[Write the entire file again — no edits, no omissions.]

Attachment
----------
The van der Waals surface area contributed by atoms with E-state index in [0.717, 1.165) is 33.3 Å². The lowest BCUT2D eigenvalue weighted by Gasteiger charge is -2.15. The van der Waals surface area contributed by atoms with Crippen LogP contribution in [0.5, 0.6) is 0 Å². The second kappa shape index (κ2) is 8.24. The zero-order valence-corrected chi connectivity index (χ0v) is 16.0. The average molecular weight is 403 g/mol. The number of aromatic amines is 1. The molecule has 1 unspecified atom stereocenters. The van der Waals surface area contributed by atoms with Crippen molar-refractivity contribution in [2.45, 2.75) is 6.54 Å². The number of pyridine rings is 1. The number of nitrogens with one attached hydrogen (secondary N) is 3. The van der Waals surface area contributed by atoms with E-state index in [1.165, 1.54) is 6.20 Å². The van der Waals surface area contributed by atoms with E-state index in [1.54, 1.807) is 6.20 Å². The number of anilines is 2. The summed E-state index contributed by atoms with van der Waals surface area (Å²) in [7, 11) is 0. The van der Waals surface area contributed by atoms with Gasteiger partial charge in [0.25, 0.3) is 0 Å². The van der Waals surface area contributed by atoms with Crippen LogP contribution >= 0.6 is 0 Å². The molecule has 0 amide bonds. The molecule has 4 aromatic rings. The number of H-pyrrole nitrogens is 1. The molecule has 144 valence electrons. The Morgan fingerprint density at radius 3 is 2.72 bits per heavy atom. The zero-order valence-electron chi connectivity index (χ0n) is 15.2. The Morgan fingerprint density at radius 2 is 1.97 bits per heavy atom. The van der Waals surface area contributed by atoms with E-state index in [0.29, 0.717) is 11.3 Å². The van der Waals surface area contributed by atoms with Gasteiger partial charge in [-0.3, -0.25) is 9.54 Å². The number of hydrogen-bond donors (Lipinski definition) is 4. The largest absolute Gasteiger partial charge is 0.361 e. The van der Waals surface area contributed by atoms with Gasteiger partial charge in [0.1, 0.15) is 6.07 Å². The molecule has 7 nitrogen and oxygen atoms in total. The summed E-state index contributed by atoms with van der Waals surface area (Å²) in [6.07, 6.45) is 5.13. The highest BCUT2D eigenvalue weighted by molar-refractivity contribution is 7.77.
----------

The van der Waals surface area contributed by atoms with E-state index in [0.717, 1.165) is 33.3 Å². The lowest BCUT2D eigenvalue weighted by Gasteiger charge is -2.15. The van der Waals surface area contributed by atoms with Crippen LogP contribution in [0.5, 0.6) is 0 Å². The second kappa shape index (κ2) is 8.24. The zero-order valence-corrected chi connectivity index (χ0v) is 16.0. The average molecular weight is 403 g/mol. The number of aromatic amines is 1. The molecule has 1 unspecified atom stereocenters. The van der Waals surface area contributed by atoms with Crippen molar-refractivity contribution in [2.45, 2.75) is 6.54 Å². The number of pyridine rings is 1. The number of nitrogens with one attached hydrogen (secondary N) is 3. The van der Waals surface area contributed by atoms with E-state index in [1.165, 1.54) is 6.20 Å². The van der Waals surface area contributed by atoms with E-state index in [1.54, 1.807) is 6.20 Å². The number of anilines is 2. The summed E-state index contributed by atoms with van der Waals surface area (Å²) in [7, 11) is 0. The van der Waals surface area contributed by atoms with Gasteiger partial charge in [0.25, 0.3) is 0 Å². The van der Waals surface area contributed by atoms with Crippen LogP contribution >= 0.6 is 0 Å². The molecule has 0 amide bonds. The molecule has 4 aromatic rings. The number of H-pyrrole nitrogens is 1. The molecule has 144 valence electrons. The Morgan fingerprint density at radius 3 is 2.72 bits per heavy atom. The zero-order valence-electron chi connectivity index (χ0n) is 15.2. The Morgan fingerprint density at radius 2 is 1.97 bits per heavy atom. The van der Waals surface area contributed by atoms with E-state index in [0.29, 0.717) is 11.3 Å². The van der Waals surface area contributed by atoms with Gasteiger partial charge in [-0.3, -0.25) is 9.54 Å². The number of hydrogen-bond donors (Lipinski definition) is 4. The largest absolute Gasteiger partial charge is 0.361 e. The van der Waals surface area contributed by atoms with Gasteiger partial charge in [0.1, 0.15) is 6.07 Å². The molecule has 7 nitrogen and oxygen atoms in total. The summed E-state index contributed by atoms with van der Waals surface area (Å²) in [6.07, 6.45) is 5.13. The highest BCUT2D eigenvalue weighted by molar-refractivity contribution is 7.77.